Studies in fetal wound healing, VI. Second and early third trimester fetal wounds demonstrate rapid collagen deposition without scar formation

J Pediatr Surg. 1990 Jan;25(1):63-8; discussion 68-9. doi: 10.1016/s0022-3468(05)80165-4.


The mechanisms that underlie the lack of scarring in fetal wounds are unknown, but probably relate to the control of collagen fibrillogenesis. The role of collagen in the fetal wound matrix is controversial, and several wound implant models have been used to evaluate collagen deposition in fetal wounds. Unfortunately, these models create an artificial wound environment and may thereby affect the results. In order to study fetal wound collagen deposition in linear wounds without artificially altering the wound environment, we applied a highly sensitive immunohistochemical technique that uses antibodies to collagen types I, III, IV, and VI. We found that collagen was deposited in fetal wounds much more rapidly than in adult wounds. Wound collagen deposition occurred in a normal dermal and mesenchymal pattern in second and early third trimester fetal lambs. These findings are consistent with the observation that the fetus heals rapidly and without scar formation. In contrast, wounds in late gestation fetal lambs showed some evidence of scar formation. Further studies may suggest ways to alter the adult wound so that it heals in a fetal manner.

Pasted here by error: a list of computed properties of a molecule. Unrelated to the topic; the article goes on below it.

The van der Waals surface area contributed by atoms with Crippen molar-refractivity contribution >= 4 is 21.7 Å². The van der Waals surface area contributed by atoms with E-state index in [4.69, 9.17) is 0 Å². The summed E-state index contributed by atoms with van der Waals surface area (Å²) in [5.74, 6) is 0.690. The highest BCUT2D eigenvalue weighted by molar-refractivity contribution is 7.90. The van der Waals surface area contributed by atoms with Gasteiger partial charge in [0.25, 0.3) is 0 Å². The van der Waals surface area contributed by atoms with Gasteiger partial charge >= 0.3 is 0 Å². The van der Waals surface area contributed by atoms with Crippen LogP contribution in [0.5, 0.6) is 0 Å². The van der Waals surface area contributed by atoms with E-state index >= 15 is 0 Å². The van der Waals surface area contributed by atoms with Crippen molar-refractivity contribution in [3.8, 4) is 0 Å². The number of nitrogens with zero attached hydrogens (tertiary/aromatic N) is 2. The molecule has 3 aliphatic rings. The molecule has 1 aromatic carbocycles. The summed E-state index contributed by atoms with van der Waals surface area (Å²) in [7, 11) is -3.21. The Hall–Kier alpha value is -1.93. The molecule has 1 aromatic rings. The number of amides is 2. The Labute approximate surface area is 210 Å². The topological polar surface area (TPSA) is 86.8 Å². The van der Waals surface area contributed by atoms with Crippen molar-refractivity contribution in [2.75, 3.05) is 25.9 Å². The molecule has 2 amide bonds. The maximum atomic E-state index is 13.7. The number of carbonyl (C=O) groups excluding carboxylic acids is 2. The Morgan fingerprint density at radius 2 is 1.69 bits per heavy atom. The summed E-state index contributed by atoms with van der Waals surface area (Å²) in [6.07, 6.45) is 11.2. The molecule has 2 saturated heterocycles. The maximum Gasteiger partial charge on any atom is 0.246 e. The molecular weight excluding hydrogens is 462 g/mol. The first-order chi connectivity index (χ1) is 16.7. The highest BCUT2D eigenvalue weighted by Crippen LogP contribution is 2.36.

Publication types

  • Research Support, Non-U.S. Gov't
  • Research Support, U.S. Gov't, P.H.S.

MeSH terms

  • Animals
  • Cicatrix / metabolism*
  • Collagen / metabolism*
  • Female
  • Pregnancy
  • Prenatal Injuries*
  • Sheep
  • Wound Healing*


  • Collagen